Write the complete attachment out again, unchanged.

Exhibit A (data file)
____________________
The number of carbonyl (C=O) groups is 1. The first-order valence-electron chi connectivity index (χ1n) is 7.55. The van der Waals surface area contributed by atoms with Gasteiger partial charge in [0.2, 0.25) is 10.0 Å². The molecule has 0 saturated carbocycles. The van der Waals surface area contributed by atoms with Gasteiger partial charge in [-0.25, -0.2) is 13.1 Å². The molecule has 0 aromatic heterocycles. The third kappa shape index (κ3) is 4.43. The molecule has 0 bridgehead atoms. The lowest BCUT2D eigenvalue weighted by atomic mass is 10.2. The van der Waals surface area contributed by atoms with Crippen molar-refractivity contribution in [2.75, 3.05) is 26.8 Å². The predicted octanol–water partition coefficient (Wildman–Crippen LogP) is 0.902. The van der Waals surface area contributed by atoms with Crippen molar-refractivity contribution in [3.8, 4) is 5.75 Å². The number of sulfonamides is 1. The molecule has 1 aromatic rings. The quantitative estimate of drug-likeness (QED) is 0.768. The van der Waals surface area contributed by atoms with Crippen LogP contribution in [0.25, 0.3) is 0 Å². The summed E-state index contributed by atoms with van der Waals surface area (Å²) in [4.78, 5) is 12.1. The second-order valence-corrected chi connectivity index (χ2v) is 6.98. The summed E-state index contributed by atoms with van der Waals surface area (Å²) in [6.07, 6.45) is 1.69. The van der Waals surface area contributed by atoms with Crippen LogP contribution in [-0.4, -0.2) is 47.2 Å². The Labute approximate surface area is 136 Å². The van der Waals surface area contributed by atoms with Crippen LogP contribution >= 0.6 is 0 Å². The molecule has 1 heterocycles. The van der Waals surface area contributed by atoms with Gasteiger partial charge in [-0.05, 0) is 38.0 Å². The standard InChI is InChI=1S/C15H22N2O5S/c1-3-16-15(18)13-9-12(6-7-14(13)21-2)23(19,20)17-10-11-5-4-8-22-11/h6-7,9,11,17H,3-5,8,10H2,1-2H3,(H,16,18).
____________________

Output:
The number of carbonyl (C=O) groups is 1. The first-order valence-electron chi connectivity index (χ1n) is 7.55. The van der Waals surface area contributed by atoms with Gasteiger partial charge in [0.2, 0.25) is 10.0 Å². The molecule has 0 saturated carbocycles. The van der Waals surface area contributed by atoms with Gasteiger partial charge in [-0.25, -0.2) is 13.1 Å². The molecule has 0 aromatic heterocycles. The third kappa shape index (κ3) is 4.43. The molecule has 0 bridgehead atoms. The lowest BCUT2D eigenvalue weighted by atomic mass is 10.2. The van der Waals surface area contributed by atoms with Crippen molar-refractivity contribution in [2.75, 3.05) is 26.8 Å². The predicted octanol–water partition coefficient (Wildman–Crippen LogP) is 0.902. The van der Waals surface area contributed by atoms with Crippen molar-refractivity contribution in [3.8, 4) is 5.75 Å². The number of sulfonamides is 1. The molecule has 1 aromatic rings. The quantitative estimate of drug-likeness (QED) is 0.768. The van der Waals surface area contributed by atoms with Crippen LogP contribution in [0.25, 0.3) is 0 Å². The summed E-state index contributed by atoms with van der Waals surface area (Å²) in [4.78, 5) is 12.1. The second-order valence-corrected chi connectivity index (χ2v) is 6.98. The summed E-state index contributed by atoms with van der Waals surface area (Å²) in [6.07, 6.45) is 1.69. The van der Waals surface area contributed by atoms with Crippen LogP contribution in [-0.4, -0.2) is 47.2 Å². The Labute approximate surface area is 136 Å². The van der Waals surface area contributed by atoms with Crippen LogP contribution >= 0.6 is 0 Å². The molecule has 1 heterocycles. The van der Waals surface area contributed by atoms with Gasteiger partial charge in [-0.05, 0) is 38.0 Å². The standard InChI is InChI=1S/C15H22N2O5S/c1-3-16-15(18)13-9-12(6-7-14(13)21-2)23(19,20)17-10-11-5-4-8-22-11/h6-7,9,11,17H,3-5,8,10H2,1-2H3,(H,16,18).